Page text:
Adult living donor liver transplants safe, study finds

Desperately needed adult living donor liver transplantation is a safe surgery for the donor, according to researchers at Henry Ford Hospital.

The study looked at donor safety from a single center over a period of 10 years and found there were no patient deaths and no life-threatening complications requiring ICU care.

"There is a growing need for a limited number of available organs and more people are dying while waiting so we need to look at ways to continue to safely increase the organ pool," says Hemal Patel, M.D., a at Henry Ford Hospital.

"In our 10-year, single-center experience, there was a 100 percent donor survival rate, and with most of the complications being low-grade, this is good news for the future of this type of transplantation."

The results of the study will be presented this week at the 62nd Annual Meeting of the American Association for the Study of Liver Diseases in San Francisco.

Adult-to-adult living donor liver transplant, introduced about a decade ago, involves donation of right liver lobe usually from the recipient's relative or close friend. Living transplant provides a significant contribution to the organ pool and thus reduces wait-list morbidity and mortality.

The Henry Ford study looked at 54 living donor performed at Henry Ford Transplant Institute between January 2000 and March 2011 and found that surgery for is not a source of mortality, with most donors having only minor complications.

While no serious complications or deaths were noted, researchers found approximately 61% minor complications in 54 donors and 25% re-hospitalizations after surgery, all for minor reasons. Also noted was, 26% of those low-grade complications required either surgical (3.7%), endoscopic (11.1%) or radiological (5.5%) interventions. Other complications were self-limiting or improved with pharmacological interventions only.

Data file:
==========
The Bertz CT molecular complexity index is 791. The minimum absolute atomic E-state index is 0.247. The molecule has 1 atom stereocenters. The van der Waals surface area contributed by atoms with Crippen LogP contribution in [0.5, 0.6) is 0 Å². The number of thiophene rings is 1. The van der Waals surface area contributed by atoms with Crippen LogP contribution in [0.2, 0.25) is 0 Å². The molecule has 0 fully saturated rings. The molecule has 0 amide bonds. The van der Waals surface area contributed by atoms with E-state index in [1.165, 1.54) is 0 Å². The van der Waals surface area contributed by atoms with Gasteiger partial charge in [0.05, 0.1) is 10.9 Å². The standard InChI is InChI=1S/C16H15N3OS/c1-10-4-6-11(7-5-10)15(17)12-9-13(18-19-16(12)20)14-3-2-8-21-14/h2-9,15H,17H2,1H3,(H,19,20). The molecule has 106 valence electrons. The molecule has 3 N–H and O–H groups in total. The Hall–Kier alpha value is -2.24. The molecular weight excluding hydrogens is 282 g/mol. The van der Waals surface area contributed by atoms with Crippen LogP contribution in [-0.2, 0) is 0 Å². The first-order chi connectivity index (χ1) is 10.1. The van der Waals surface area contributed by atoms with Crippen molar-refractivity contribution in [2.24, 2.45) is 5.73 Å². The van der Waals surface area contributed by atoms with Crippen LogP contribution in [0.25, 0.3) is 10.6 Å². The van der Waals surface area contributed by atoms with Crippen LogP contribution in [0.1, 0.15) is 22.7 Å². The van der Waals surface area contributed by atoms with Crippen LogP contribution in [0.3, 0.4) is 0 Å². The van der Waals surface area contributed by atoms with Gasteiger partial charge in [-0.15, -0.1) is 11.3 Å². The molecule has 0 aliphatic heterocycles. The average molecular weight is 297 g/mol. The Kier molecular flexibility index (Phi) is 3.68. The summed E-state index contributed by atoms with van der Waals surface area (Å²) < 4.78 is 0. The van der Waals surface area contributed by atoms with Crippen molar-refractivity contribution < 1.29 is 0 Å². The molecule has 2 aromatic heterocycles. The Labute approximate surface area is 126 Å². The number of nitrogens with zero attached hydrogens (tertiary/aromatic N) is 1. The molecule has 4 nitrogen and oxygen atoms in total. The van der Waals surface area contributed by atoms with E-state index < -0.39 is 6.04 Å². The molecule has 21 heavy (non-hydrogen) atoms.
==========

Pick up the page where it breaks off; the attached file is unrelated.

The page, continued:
Average length of surgery for donors was 6.19 hours; the mean length of hospital stay was 6.72 days; and only 7 percent of the donors undergoing surgery required blood transfusion.

All the liver donors in this 10-year analysis returned back to their lives and work.

"Careful donor selection, donor education and meticulous surgical and post-surgical care are necessary to reduce morbidity," says Dr. Patel.

Potential donors at the Institute undergo pre-operative medical and surgical consultation as well as psychosocial assessment.

add to favorites email to friend print save as pdf

Related Stories

Recommended for you

What are the chances that your dad isn't your dad?

Apr 16, 2014

How confident are you that the man you call dad is really your biological father? If you believe some of the most commonly-quoted figures, you could be forgiven for not being very confident at all. But how ...

New technology that is revealing the science of chewing

Apr 15, 2014

CSIRO's 3D mastication modelling, demonstrated for the first time in Melbourne today, is starting to provide researchers with new understanding of how to reduce salt, sugar and fat in food products, as well ...

After skin cancer, removable model replaces real ear

Apr 11, 2014

(HealthDay)—During his 10-year struggle with basal cell carcinoma, Henry Fiorentini emerged minus his right ear, and minus the hearing that goes with it. The good news: Today, the 56-year-old IT programmer ...

Italy scraps ban on donor-assisted reproduction

Apr 09, 2014

Italy's Constitutional Court on Wednesday struck down a Catholic Church-backed ban against assisted reproduction with sperm or egg donors that has forced thousands of sterile couples to seek help abroad.

User comments